Long before opening its doors to the public, The Broad attracted 8,500 people to nine art talks about the artists and artworks that would ultimately be displayed in the museum.
The Un-Private Collection series—eight public talks around Los Angeles and one in Miami featuring Broad collection artists in conversation with cultural leaders, plus one special event that invited visitors to see The Broad’s top-floor gallery still under construction before art walls went up—gave Angelenos a glimpse of the type of programming that would be offered when the museum officially opened.
The series of talks, named to capture the spirit of private collectors Eli and Edye Broad’s decision to create a public collection, began with the Broads themselves. Rarely taking the stage to speak publicly as a couple, the Broads appeared at the Central Public Library in downtown Los Angeles with Founding Director Joanne Heyler, just blocks west from their museum’s construction site. They discussed their decades-long history of collecting, their passion for making contemporary art accessible to the widest possible audience and their hopes for the museum. They also made light of Eli’s eight-figure purchase of an Andy Warhol soup can painting after Edythe had almost bought one decades earlier.
“Ferus Gallery had all the soup cans,” Edye said, “and they were $100 a piece, and I wanted to buy one and I thought, ‘If I bring home a painting of a Campbell’s soup can, Eli would think that I had lost my mind.’ We didn’t have a lot of money then. That would have evoked some discussion.”
After the Broads’ talk, The Un-Private Collection series featured prominent artists, including Jeff Koons, Takashi Murakami and The Broad’s architect, Elizabeth Diller, in a special event at Art Basel Miami Beach. Koons and Murakami attracted the largest audiences—with 1,800 people attending Koons’ interview by film director John Waters and 1,200 for Murakami’s sit-down with writer Pico Iyer. An additional 32,000 people streamed video of the talks online to hear the artists discuss the meaning of their work, their methods, their politics and their personal backgrounds. Paired with interviewers who were well-known in their own right—artist Eric Fischl with Renaissance man Steve Martin, film director Ava Duvernay with artist Kara Walker, for example—and taking questions from the audience, the artists were accessible and open to intimate conversations. The Duvernay and Walker talk sold out within a day, with the Los Angeles Times comparing the fervor to that of a pop concert.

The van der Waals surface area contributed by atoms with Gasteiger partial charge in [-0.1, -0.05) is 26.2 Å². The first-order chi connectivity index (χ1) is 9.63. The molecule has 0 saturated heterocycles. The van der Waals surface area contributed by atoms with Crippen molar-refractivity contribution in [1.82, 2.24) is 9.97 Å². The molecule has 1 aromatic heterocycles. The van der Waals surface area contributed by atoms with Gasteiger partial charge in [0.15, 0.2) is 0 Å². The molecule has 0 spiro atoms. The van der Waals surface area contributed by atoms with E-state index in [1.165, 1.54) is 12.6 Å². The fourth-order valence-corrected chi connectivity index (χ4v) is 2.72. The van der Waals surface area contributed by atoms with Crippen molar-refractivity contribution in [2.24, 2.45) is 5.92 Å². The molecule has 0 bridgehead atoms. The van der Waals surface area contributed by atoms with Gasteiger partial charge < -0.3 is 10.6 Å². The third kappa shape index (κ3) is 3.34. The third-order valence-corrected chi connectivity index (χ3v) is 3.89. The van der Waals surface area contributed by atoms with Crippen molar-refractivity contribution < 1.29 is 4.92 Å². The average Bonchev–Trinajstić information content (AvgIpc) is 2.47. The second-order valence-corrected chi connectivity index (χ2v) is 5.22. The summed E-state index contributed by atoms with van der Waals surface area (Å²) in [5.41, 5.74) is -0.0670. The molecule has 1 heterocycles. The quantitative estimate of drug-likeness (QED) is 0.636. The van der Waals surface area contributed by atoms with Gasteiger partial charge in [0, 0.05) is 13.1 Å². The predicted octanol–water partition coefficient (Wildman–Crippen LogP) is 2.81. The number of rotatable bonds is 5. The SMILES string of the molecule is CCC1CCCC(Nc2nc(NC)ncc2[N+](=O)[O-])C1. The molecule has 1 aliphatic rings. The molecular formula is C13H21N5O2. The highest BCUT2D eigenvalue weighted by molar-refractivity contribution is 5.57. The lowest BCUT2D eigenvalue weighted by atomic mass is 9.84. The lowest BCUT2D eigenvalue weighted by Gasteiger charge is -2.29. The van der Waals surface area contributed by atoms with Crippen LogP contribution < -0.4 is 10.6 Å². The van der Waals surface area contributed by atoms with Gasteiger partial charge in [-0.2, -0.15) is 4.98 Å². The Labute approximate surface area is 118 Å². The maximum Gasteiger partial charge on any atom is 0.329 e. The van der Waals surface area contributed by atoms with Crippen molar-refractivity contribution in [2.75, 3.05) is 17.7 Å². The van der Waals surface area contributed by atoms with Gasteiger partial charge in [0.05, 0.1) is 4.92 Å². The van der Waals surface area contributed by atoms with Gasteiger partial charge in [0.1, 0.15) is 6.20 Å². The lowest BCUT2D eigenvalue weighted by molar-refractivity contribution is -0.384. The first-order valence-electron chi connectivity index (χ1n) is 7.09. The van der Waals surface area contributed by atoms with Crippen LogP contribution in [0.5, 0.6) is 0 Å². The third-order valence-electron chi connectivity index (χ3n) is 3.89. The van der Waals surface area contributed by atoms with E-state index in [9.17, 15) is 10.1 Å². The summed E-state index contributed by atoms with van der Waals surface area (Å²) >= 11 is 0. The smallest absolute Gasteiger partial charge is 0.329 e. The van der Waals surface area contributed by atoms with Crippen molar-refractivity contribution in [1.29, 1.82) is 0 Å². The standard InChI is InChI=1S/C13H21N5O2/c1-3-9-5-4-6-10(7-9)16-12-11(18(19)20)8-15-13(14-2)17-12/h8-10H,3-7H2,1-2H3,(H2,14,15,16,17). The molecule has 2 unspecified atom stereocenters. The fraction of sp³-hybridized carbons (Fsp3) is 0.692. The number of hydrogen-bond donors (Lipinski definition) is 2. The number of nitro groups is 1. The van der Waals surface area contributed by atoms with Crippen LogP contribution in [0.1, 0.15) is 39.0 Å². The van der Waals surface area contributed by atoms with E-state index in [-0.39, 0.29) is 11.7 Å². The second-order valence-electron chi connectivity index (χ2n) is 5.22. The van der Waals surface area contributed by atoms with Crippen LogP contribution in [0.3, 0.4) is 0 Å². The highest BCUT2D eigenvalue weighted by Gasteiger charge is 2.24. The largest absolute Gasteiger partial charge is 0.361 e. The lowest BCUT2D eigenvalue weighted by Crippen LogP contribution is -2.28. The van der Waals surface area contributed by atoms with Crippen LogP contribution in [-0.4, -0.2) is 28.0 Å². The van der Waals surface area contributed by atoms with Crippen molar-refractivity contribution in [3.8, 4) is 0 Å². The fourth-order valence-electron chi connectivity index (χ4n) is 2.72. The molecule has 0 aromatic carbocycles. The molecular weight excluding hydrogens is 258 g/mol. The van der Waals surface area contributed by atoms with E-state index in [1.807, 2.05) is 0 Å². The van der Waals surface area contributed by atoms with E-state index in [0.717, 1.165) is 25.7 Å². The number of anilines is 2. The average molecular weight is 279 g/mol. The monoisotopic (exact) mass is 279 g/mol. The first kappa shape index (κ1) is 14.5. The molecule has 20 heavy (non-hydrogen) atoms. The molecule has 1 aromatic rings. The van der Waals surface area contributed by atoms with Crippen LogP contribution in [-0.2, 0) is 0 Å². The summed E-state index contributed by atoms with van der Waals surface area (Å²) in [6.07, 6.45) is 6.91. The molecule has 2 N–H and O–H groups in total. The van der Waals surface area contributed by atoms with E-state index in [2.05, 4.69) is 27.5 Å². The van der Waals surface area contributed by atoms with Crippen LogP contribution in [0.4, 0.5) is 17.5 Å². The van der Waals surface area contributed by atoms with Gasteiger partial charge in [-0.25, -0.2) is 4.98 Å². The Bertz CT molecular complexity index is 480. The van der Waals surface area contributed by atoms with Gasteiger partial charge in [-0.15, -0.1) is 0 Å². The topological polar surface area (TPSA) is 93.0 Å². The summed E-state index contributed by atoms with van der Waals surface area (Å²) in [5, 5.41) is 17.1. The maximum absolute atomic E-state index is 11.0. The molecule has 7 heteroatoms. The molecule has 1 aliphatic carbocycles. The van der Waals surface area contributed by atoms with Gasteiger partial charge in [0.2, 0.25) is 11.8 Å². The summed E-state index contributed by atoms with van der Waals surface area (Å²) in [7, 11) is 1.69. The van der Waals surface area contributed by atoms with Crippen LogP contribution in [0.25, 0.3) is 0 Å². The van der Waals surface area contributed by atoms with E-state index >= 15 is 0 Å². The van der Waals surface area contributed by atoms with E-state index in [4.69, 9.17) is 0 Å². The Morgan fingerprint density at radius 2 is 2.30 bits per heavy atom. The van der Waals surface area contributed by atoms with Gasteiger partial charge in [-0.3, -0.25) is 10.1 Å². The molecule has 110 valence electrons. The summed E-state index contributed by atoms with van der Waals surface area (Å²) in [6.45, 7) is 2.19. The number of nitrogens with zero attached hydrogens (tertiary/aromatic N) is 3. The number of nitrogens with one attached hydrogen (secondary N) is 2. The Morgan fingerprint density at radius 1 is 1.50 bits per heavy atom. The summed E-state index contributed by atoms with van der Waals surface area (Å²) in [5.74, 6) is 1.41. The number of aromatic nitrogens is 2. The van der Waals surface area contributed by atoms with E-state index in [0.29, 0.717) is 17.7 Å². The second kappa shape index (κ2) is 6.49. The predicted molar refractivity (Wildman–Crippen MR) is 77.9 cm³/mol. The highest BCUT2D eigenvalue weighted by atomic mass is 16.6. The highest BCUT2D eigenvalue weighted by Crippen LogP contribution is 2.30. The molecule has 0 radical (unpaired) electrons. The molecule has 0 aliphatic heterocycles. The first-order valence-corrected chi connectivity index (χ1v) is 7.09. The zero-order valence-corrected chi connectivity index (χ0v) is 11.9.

The Broad had a unique, final act before its opening: Sky-lit, which offered the public access to the museum under construction—a viewing of the museum’s third-floor gallery before art walls were installed. People flocked to The Broad: the event sold out in 30 minutes and drew 3,500 visitors on the Sunday of a holiday weekend. The acre of wide-open space, topped with hundreds of skylights and accessed by the freight elevator still lined with plywood, inspired hundreds of Instagram photos and Twitter messages by awestruck museum-goers.
Two temporary artworks brought more light and city sounds into the space. Artist BJ Nilsen’s DTLA captured the sounds of the city, recorded in local neighborhoods in downtown Los Angeles, and played them, distorted and collaged, through a single row of speakers spanning the expansive gallery. After the sun set, Yann Novak’s Stillness began, a 20-minute film projected onto a 200-foot gallery wall—juxtaposing the colors found in the light and atmosphere of Los Angeles with those found in Seattle to create a meditative, evolving lightscape.
Now that the museum is open, The Un-Private Collection will continue in 2016, along with special exhibitions and other programming series designed to illuminate the Broad collection in new ways for the public.